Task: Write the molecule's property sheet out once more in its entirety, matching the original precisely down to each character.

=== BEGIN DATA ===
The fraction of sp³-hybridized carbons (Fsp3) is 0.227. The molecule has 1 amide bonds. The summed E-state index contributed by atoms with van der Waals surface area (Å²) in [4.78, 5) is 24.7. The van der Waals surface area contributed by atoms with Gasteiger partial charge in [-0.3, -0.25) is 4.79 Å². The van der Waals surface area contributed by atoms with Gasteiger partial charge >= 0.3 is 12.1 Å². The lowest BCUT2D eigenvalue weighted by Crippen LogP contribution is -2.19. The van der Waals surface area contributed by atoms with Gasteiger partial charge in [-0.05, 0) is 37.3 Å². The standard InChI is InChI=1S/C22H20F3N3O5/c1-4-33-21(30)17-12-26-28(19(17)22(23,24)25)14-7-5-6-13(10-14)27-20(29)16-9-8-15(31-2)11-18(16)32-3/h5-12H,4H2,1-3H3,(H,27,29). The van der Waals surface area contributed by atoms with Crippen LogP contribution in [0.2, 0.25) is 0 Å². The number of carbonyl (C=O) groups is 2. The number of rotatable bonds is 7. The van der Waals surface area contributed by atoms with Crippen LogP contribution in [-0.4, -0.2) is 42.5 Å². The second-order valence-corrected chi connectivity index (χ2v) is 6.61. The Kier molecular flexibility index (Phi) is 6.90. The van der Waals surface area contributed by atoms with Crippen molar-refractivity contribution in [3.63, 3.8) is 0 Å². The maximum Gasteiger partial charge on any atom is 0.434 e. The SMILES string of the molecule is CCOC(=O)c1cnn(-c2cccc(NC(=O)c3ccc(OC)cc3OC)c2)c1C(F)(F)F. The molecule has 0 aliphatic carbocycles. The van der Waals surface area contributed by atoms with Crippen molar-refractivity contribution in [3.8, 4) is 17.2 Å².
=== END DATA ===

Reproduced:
The fraction of sp³-hybridized carbons (Fsp3) is 0.227. The molecule has 1 amide bonds. The summed E-state index contributed by atoms with van der Waals surface area (Å²) in [4.78, 5) is 24.7. The van der Waals surface area contributed by atoms with Gasteiger partial charge in [-0.3, -0.25) is 4.79 Å². The van der Waals surface area contributed by atoms with Gasteiger partial charge >= 0.3 is 12.1 Å². The lowest BCUT2D eigenvalue weighted by Crippen LogP contribution is -2.19. The van der Waals surface area contributed by atoms with Gasteiger partial charge in [-0.05, 0) is 37.3 Å². The standard InChI is InChI=1S/C22H20F3N3O5/c1-4-33-21(30)17-12-26-28(19(17)22(23,24)25)14-7-5-6-13(10-14)27-20(29)16-9-8-15(31-2)11-18(16)32-3/h5-12H,4H2,1-3H3,(H,27,29). The van der Waals surface area contributed by atoms with Crippen LogP contribution in [0.2, 0.25) is 0 Å². The number of carbonyl (C=O) groups is 2. The number of rotatable bonds is 7. The van der Waals surface area contributed by atoms with Crippen LogP contribution in [-0.4, -0.2) is 42.5 Å². The second-order valence-corrected chi connectivity index (χ2v) is 6.61. The Kier molecular flexibility index (Phi) is 6.90. The van der Waals surface area contributed by atoms with Crippen molar-refractivity contribution in [3.63, 3.8) is 0 Å². The maximum Gasteiger partial charge on any atom is 0.434 e. The SMILES string of the molecule is CCOC(=O)c1cnn(-c2cccc(NC(=O)c3ccc(OC)cc3OC)c2)c1C(F)(F)F. The molecule has 0 aliphatic carbocycles. The van der Waals surface area contributed by atoms with Crippen molar-refractivity contribution in [3.8, 4) is 17.2 Å².